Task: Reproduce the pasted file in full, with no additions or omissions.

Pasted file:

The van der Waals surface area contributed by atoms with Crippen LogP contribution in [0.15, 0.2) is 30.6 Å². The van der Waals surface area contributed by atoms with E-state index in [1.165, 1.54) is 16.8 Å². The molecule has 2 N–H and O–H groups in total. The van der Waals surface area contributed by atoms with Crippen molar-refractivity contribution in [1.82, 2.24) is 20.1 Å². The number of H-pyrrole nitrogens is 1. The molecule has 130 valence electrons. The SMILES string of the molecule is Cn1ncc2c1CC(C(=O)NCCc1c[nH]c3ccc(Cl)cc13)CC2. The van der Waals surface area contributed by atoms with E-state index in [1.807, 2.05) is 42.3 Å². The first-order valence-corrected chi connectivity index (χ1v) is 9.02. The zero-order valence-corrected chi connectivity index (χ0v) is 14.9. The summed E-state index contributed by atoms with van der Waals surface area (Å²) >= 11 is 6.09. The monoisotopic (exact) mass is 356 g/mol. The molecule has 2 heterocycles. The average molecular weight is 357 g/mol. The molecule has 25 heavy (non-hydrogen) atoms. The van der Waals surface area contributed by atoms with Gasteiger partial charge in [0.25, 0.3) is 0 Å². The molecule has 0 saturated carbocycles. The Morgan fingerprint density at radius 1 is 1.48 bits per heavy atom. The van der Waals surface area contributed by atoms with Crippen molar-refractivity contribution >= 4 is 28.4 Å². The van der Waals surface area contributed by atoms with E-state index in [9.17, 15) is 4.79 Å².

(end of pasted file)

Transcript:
The van der Waals surface area contributed by atoms with Crippen LogP contribution in [0.15, 0.2) is 30.6 Å². The van der Waals surface area contributed by atoms with E-state index in [1.165, 1.54) is 16.8 Å². The molecule has 2 N–H and O–H groups in total. The van der Waals surface area contributed by atoms with Crippen molar-refractivity contribution in [1.82, 2.24) is 20.1 Å². The number of H-pyrrole nitrogens is 1. The molecule has 130 valence electrons. The SMILES string of the molecule is Cn1ncc2c1CC(C(=O)NCCc1c[nH]c3ccc(Cl)cc13)CC2. The van der Waals surface area contributed by atoms with E-state index in [1.807, 2.05) is 42.3 Å². The first-order valence-corrected chi connectivity index (χ1v) is 9.02. The zero-order valence-corrected chi connectivity index (χ0v) is 14.9. The summed E-state index contributed by atoms with van der Waals surface area (Å²) >= 11 is 6.09. The monoisotopic (exact) mass is 356 g/mol. The molecule has 2 heterocycles. The average molecular weight is 357 g/mol. The molecule has 25 heavy (non-hydrogen) atoms. The van der Waals surface area contributed by atoms with Gasteiger partial charge in [0.25, 0.3) is 0 Å². The molecule has 0 saturated carbocycles. The Morgan fingerprint density at radius 1 is 1.48 bits per heavy atom. The van der Waals surface area contributed by atoms with Crippen molar-refractivity contribution >= 4 is 28.4 Å². The van der Waals surface area contributed by atoms with E-state index in [9.17, 15) is 4.79 Å².